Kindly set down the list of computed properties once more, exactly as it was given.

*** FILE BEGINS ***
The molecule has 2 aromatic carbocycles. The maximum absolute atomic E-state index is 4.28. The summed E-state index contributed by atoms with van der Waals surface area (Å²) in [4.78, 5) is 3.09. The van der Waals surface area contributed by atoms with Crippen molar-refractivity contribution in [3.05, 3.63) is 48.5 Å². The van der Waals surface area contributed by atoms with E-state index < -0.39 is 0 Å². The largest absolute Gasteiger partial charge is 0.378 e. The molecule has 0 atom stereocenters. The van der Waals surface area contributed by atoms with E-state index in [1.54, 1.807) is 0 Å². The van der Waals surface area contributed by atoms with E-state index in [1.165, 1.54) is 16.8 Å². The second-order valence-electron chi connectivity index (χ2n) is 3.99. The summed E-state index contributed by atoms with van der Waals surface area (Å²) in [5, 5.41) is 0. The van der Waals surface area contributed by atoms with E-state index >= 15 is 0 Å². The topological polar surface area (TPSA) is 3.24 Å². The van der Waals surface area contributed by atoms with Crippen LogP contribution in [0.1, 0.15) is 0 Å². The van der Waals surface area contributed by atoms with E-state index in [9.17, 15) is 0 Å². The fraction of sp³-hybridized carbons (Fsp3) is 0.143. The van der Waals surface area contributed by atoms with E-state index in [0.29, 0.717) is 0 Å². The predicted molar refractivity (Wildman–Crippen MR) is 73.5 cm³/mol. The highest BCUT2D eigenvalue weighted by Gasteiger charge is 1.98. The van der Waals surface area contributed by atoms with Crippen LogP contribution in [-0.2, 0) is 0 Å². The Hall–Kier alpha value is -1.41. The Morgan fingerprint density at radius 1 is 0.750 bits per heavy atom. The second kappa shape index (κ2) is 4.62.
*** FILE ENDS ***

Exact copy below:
The molecule has 2 aromatic carbocycles. The maximum absolute atomic E-state index is 4.28. The summed E-state index contributed by atoms with van der Waals surface area (Å²) in [4.78, 5) is 3.09. The van der Waals surface area contributed by atoms with Crippen molar-refractivity contribution in [3.05, 3.63) is 48.5 Å². The van der Waals surface area contributed by atoms with E-state index < -0.39 is 0 Å². The largest absolute Gasteiger partial charge is 0.378 e. The molecule has 0 atom stereocenters. The van der Waals surface area contributed by atoms with E-state index in [1.54, 1.807) is 0 Å². The van der Waals surface area contributed by atoms with E-state index in [1.165, 1.54) is 16.8 Å². The second-order valence-electron chi connectivity index (χ2n) is 3.99. The summed E-state index contributed by atoms with van der Waals surface area (Å²) in [5, 5.41) is 0. The van der Waals surface area contributed by atoms with E-state index >= 15 is 0 Å². The topological polar surface area (TPSA) is 3.24 Å². The van der Waals surface area contributed by atoms with Crippen LogP contribution in [0.1, 0.15) is 0 Å². The van der Waals surface area contributed by atoms with E-state index in [9.17, 15) is 0 Å². The fraction of sp³-hybridized carbons (Fsp3) is 0.143. The van der Waals surface area contributed by atoms with E-state index in [0.29, 0.717) is 0 Å². The predicted molar refractivity (Wildman–Crippen MR) is 73.5 cm³/mol. The highest BCUT2D eigenvalue weighted by Gasteiger charge is 1.98. The van der Waals surface area contributed by atoms with Crippen LogP contribution in [-0.2, 0) is 0 Å². The Hall–Kier alpha value is -1.41. The Morgan fingerprint density at radius 1 is 0.750 bits per heavy atom. The second kappa shape index (κ2) is 4.62.